National High Magnetic Field Laboratory
Los Alamos National Laboratory
With advancements in the way very high magnetic fields are produced in the laboratory, a new class of physical phenomena has attracted attention into an area of condensed matter physics seldom visited: the physics of magnetic elemental excitations that are created and live in quantum paramagnets. These excitations, known as triplons, behave in ways that can be described with identical formalism to that used for neutral atoms that form condensates or electron-pairs that superconduct. While the thermodynamic phase transition that leads into these states has been studied in excruciating detail in liquid He (including gravity-less experiments carried out in the NASA Space Shuttle), the quantum phase transition had to wait for longer since it is hard to change the chemical potential continuously in an atomic gas. In the case of triplons, instead, high magnetic fields can be used to induce a quantum phase transition by chemical potential, i.e. controlling the concentration of particles in a reversible way at temperature near the absolute zero. In these conditions, when the host material is highly symmetric, the magnetic phase transition into a XY-AFM state is mathematically indistinguishable from a Bose-Einstein condensation. On the other hand, if the underlying crystal symmetry is complex the resulting magnetic frustration has dramatic effects and creates ideal conditions for the observation of dimensional reduction such as first observed in the ancient Chinese pigment BaCuSi2O6, [1-3] and magnetic texture with similar origin to that of Quantum Hall Effect in the Shastry-Sutherland compound SrCu2(BO3)2.  In my seminar I will discuss recent experiments conducted at the National High Magnetic Field Laboratory in the above and other compounds , as well as some theoretical efforts to model our results.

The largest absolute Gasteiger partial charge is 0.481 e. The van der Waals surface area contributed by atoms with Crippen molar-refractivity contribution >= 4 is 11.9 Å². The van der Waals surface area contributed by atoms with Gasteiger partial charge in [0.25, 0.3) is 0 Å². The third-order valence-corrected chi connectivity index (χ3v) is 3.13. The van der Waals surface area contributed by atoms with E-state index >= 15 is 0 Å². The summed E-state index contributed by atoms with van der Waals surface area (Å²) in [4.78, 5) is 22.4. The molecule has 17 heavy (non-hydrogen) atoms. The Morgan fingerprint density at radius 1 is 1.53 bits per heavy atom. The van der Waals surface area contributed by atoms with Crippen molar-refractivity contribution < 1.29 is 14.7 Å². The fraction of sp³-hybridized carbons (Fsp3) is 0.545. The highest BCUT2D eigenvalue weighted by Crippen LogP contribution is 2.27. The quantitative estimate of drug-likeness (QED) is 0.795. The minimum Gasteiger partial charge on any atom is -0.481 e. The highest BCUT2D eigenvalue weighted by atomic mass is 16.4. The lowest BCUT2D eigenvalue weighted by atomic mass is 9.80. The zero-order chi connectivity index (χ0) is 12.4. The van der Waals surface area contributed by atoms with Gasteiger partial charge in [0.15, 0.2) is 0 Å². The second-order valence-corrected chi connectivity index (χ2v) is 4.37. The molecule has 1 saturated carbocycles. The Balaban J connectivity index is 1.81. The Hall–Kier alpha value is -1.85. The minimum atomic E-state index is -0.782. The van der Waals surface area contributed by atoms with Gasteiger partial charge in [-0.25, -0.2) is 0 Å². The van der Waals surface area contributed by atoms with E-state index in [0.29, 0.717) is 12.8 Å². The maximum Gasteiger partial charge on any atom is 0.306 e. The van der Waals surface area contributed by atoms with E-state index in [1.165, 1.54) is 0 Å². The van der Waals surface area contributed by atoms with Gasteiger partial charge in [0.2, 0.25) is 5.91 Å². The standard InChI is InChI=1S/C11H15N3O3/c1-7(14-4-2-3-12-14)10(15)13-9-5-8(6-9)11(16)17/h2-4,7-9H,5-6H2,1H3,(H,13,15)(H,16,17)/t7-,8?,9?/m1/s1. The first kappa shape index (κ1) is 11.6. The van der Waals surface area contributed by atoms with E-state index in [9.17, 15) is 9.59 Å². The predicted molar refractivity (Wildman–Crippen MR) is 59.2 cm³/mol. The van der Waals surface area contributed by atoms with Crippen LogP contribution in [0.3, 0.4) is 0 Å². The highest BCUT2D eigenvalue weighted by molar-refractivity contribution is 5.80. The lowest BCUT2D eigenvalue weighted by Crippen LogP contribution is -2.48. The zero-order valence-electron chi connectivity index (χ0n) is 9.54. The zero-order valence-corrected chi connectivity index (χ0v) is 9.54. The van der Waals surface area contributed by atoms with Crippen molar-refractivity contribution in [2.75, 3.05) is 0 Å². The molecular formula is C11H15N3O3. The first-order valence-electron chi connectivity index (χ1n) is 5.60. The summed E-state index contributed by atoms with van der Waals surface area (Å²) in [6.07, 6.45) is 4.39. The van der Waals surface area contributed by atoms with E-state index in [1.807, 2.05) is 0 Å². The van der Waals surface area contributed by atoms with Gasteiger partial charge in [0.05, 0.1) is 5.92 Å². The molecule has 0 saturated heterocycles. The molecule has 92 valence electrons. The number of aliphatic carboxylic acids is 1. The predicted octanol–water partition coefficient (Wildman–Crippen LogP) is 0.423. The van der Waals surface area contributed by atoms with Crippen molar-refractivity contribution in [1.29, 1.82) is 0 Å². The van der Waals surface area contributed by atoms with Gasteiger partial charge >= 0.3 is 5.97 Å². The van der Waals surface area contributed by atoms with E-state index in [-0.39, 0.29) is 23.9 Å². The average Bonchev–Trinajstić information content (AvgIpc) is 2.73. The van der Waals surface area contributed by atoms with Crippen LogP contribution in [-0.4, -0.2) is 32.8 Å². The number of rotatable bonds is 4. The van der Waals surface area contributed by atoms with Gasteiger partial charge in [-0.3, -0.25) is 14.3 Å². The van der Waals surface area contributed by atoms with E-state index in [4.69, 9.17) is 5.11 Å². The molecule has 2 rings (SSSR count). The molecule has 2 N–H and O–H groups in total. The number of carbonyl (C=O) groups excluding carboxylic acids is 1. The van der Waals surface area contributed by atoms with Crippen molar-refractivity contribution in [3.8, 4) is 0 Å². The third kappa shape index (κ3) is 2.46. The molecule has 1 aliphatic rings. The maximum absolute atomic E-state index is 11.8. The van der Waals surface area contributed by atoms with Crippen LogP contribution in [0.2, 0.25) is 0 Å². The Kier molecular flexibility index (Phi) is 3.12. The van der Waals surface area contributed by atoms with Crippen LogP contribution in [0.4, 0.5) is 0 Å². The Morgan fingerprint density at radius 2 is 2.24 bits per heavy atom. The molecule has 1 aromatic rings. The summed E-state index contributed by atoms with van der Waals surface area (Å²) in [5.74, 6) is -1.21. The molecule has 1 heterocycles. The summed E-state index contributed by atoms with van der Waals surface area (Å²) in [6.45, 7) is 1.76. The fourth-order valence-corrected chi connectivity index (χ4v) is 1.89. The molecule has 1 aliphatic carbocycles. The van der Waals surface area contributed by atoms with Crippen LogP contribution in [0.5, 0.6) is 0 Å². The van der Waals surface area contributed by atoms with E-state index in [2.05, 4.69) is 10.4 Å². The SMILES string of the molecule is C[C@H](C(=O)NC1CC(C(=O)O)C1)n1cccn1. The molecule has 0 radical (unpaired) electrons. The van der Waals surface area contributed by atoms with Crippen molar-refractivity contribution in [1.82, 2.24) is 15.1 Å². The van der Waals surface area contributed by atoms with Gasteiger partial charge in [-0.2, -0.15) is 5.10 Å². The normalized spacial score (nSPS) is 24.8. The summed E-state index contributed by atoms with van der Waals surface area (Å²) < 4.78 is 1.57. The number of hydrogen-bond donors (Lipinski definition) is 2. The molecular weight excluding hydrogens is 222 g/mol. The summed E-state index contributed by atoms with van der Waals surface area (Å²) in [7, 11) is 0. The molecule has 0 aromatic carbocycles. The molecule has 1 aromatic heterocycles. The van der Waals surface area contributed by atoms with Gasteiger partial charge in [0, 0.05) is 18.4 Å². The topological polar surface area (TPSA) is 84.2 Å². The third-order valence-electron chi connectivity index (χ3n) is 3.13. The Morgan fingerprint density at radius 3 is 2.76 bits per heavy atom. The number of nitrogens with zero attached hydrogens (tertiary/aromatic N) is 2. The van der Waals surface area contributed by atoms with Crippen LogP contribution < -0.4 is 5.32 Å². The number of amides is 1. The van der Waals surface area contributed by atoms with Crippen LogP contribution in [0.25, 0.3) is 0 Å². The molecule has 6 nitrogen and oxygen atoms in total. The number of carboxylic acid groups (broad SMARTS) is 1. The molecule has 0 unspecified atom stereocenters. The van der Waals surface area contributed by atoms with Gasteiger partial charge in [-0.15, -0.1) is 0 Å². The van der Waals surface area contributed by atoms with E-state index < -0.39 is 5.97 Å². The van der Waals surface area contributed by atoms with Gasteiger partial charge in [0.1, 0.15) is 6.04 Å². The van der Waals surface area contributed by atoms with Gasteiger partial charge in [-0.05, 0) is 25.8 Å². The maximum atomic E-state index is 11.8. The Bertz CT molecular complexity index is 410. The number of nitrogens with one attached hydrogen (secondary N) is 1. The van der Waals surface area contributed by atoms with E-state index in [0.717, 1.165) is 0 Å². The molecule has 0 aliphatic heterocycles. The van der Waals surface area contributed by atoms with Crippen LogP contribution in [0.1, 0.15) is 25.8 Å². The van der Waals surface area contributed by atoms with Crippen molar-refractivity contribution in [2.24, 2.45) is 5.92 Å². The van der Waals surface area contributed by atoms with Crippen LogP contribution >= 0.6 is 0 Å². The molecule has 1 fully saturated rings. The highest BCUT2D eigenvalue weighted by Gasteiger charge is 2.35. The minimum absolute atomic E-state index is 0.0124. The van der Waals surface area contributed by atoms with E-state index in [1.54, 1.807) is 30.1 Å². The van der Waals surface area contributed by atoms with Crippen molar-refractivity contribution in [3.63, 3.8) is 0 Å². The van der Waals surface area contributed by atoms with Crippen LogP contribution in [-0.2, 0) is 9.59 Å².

*Work done in collaboration with Neil Harrison, Suchitra Sebastian, Vivien Zapf, and Cristian Batista, among several others.
References: 1. M. Jaime et al., Phys. Rev. Lett. 93, 087203 (2004). 2. S. Sebastian et al., Phys. Rev. B 72, 100404 (2005). 3. S. Sebastian et al., Nature 441, 617 (2006). 4. S. Sebastian et al., arXiv:0707.2075v1 [cond-mat.str-el] 5. V.S. Zapf et al., Phys. Rev. Lett. 96, 077204 (2006).